Pulling Strings Part 2 – Flipout [Interview]
Vancouver, B.C. – Flipout dislikes camping, skiing, and DJs who fail to play the classics. He’s quite definitive in his views, and certainly he’s earned the right: described as “the all-elements hip-hop head” by promoter GMAN, he was an obvious next step in the Pulling Strings series of people behind Vancouver’s hip-hop scene. Flipout has been there from the beginning of Vancouver’s scene, not only as a DJ but a b-boy, a freestyle champ, and a somewhat sheepish tagger. In his narrative, our story about how the city’s small hip-hop community came into being unfolds a little further, and it seems to have all begun with dance. A long-ago b-boy crew included everyone from Red1 to Rob RIZK to Dedos to Mad Child – the stirrings of a movement that decades later has become iconic and far-reaching in its sound.
Flipout has spent the last eight years as a DJ and personality on The Beat 94.5, and many years before that as a college station DJ and prominent mover and shaker in this city. HipHopCanada had the chance to chat with the Traffic Jam host at our Gastown headquarters, where we not only witnessed his biting wit and insight but some great dance moves as well.
HipHopCanada: So why do you think GMAN and RIZK referred you as the next interview in this Pulling Strings series?
Flipout: I don’t know, its cool of them to do that. I’ve worked with them for a long time. I went to high school with Rob, I met him in grade 9. Long time. I wanna go on record saying something. I think it’s really cool that Garret and Rob suggested me. I haven’t DJd on their Friday at Fortune. I just wanna go on record and say, “Garret! When can I DJ on Friday?” Over a year I’ve asked politely, said my schedule’s open, but never.
HipHopCanada: I didn’t quite realize just how long you’d all been working together since you posted up those old fliers on Facebook.
Flipout: I posted those fliers when I found the box in my parents’ house, I keep all types of stuff. I’ve been on the beat 94.5 for eight years now, it started off as a hip-hop station, now it’s all top 40, complete with Taylor Swift. Because it’s been eight years, that’s a lifetime for some listeners. Using facebook and twitter and all that networking stuff, I wanted to show the history before that because a lot of people might think it’s all about radio, this guy plays all the top 40 stuff and must have started in radio, an awesome gig. But like you just mentioned, we’ve been doing it since 1990 in one shape or form and it started when we were kids. I started DJing when I was fifteen.
HipHopCanada: I read in a bio that you’d actually started DJing at the age of 7…
Flipout: My aunt gave me a kiddie record player for Christmas when I was seven and it had a Pinocchio picture disc record to go with it. I remember looking at the present and it was shaped so weird cause it was square, then the record was a little bigger than the record player. I tried to peek, and it was black and white, didn’t really have any design on it. I’ve always been drawn to it, and I used to play my dad’s records on the old record poayer too. Hip-hop was all about records. I’m a little too young for the disco era but hip-hop embraced records even more.
“Other b-boys would see my DJing in the club and would be like, ‘ya, smart move man, cause there’s no money in b-boying, that’s really smart, you’re making money, huh?”
HipHopCanada: You embrace all elements of hip-hop, yet you’re known most for your role as a DJ. Why do you think that is?
Flipout: I wrote a rap before I even started listening to hip-hop, I was drawn to rapping cause it seemed smart and it was rhyming and it was cool. And dancing went along with the music too. And then DJing was just part of collecting the music and really being into it. And along my way, when I was really heavy into b-boying, dancing a lot, really like an athlete, me and my crew. Other b-boys would see my DJing in the club and would be like, ‘ya, smart move man, cause there’s no money in b-boying, that’s really smart, you’re making money, huh?’ I don’t know if that’s totally true and more because of So You Think You Can Dance and America’s Best Dance Crew and all types of stuff and YouTube in general, dance has gotten way doper. But with DJing, I did find out that I could basically pay all my bills. And that started with Rob and Garret when they moved to a bigger night club, where Fabric is now, used to be called Sonar. They started the first kind of jiggy hip-hop night of the new generation, cause there was stuff going on before that. 95, 96, started getting one or two gigs a week and I lived at home. Anything I did as far as making mixtapes and playing music started paying off. I can’t really dis the work I put in when I didn’t expect anything out of it, and then to come back and me get a job on radio, be able to do radio…college and now to the commercial radio. I never went to school for anything. I never went to school for broadcasting, dancing…we don’t learn how to break dance in class. You learn on the streets.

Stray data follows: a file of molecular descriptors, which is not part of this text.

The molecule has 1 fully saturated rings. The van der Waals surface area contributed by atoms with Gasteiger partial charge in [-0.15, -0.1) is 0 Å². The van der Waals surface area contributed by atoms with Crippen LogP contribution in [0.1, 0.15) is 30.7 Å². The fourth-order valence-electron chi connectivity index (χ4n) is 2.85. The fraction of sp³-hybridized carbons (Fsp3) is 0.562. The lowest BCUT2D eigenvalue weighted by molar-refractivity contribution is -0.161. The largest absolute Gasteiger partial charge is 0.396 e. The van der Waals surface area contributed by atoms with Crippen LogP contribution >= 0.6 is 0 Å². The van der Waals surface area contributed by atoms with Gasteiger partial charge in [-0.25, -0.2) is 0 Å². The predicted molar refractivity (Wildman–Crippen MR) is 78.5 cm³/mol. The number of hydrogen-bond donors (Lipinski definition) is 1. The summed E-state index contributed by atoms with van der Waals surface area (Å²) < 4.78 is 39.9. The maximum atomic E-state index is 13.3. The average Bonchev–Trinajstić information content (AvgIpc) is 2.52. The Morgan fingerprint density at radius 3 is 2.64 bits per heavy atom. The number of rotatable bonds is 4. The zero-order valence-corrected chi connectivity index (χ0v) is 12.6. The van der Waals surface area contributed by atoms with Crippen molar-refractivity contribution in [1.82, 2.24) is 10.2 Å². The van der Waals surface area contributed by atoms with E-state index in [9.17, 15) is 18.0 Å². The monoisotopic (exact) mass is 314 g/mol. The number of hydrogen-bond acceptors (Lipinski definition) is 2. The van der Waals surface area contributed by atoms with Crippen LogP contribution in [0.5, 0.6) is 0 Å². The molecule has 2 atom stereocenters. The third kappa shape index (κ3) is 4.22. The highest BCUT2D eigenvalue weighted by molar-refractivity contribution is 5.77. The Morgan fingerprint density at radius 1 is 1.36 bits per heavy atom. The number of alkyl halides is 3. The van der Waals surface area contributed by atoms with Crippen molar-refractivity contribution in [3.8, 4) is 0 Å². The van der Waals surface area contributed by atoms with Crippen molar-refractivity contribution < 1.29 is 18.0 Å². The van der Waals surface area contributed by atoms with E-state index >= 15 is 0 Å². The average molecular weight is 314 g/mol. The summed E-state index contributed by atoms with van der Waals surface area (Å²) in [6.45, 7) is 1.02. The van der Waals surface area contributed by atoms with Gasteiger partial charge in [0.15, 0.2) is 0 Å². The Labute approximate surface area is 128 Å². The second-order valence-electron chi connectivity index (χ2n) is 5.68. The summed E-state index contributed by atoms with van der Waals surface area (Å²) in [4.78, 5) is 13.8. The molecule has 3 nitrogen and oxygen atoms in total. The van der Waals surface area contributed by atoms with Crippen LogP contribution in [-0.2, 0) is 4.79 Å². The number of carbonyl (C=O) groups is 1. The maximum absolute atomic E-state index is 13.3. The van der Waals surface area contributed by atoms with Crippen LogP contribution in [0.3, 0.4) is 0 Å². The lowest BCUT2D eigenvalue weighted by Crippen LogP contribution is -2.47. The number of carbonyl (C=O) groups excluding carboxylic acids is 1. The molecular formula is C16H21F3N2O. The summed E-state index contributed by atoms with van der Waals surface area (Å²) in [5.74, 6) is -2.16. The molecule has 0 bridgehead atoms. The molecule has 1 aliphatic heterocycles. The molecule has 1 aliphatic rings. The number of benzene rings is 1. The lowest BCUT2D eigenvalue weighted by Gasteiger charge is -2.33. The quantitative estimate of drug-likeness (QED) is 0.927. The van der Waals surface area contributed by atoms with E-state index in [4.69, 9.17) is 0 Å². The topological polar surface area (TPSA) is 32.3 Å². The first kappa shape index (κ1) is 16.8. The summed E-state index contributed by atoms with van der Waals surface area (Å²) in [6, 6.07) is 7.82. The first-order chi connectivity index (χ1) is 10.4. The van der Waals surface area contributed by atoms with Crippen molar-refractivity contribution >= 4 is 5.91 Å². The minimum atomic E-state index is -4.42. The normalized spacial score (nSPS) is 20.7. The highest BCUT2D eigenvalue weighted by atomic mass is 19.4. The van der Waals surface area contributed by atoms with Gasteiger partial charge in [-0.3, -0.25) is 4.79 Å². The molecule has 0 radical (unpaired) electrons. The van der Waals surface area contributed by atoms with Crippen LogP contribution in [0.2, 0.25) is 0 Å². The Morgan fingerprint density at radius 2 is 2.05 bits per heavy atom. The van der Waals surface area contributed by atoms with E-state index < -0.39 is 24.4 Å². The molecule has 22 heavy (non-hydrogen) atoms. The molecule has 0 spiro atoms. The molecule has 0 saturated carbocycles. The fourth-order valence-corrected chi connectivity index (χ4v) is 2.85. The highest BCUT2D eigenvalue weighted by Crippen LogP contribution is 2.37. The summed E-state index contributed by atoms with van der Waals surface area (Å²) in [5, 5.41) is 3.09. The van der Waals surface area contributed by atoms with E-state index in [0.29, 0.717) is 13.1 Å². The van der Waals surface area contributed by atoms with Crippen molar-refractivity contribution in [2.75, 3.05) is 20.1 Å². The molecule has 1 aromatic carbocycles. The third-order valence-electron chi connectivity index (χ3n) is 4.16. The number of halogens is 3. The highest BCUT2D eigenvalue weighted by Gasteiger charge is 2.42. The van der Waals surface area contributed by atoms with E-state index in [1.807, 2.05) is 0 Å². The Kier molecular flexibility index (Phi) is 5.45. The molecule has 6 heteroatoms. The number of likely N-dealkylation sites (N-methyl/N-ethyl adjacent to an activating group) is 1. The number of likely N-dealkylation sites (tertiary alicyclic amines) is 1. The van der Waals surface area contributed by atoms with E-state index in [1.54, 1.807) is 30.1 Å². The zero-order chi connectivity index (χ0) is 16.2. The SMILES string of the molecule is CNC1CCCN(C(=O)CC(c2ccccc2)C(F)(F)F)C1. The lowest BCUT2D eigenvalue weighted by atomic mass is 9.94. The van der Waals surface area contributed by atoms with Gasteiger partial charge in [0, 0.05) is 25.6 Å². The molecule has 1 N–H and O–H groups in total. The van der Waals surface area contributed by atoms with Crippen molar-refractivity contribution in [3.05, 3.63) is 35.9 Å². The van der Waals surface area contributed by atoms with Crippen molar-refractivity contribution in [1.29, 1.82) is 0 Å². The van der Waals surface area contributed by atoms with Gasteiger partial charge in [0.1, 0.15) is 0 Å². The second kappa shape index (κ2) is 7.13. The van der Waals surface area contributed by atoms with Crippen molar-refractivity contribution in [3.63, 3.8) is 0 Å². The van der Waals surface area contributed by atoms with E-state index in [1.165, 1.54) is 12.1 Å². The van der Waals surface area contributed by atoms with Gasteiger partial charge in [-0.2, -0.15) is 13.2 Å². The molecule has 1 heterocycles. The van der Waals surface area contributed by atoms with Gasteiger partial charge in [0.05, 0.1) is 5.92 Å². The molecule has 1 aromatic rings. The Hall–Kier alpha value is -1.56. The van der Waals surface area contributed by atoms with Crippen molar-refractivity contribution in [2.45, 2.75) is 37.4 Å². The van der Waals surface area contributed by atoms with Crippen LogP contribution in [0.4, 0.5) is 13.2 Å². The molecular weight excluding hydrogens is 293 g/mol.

HipHopCanada: How did you get to where you are on the radio?
Flipout: You should go to school. But I didn’t just land on commercial radio on one of the biggest markets in North America. I started on college radio at UBC where you don’t have to be a student of UBC to have a radio show: that was the key for Jay Swing, he’s who started it all. He started a hip-hop show, it was free, we had to drive all the way out to UBC. He lived in Burnaby and I lived in White Rock. That’s where I started with six years of doing free college radio, and then from that we got an opportunity to buy time on 96.1, the multicultural station. And then from there and opportunity opened up at CFOX, like eight years later, with a cool guy named Dave Hawks that was in charge there who wanted to put hip-hop on CFOX. He gave us a show on Friday nights and we smashed the ratings. In all of radio our show was number one on a Friday night. There was something there. They canned him, they canned all of us from CFOX, then the Beat came up. It’s just sticking with it. We got hired to do the hip-hop show but I went to the program director aside, and had a personal meeting with him. I told him I wanted to be on the radio, to have my own show, to be a host. The second before he put me on the air for the first time he looked at me, he paused, and said “I hope I’m not making the biggest mistake.” And then we turned the mics on. So go to school kids. But if you’re going to school, make sure you like it. It’s hard to get into radio.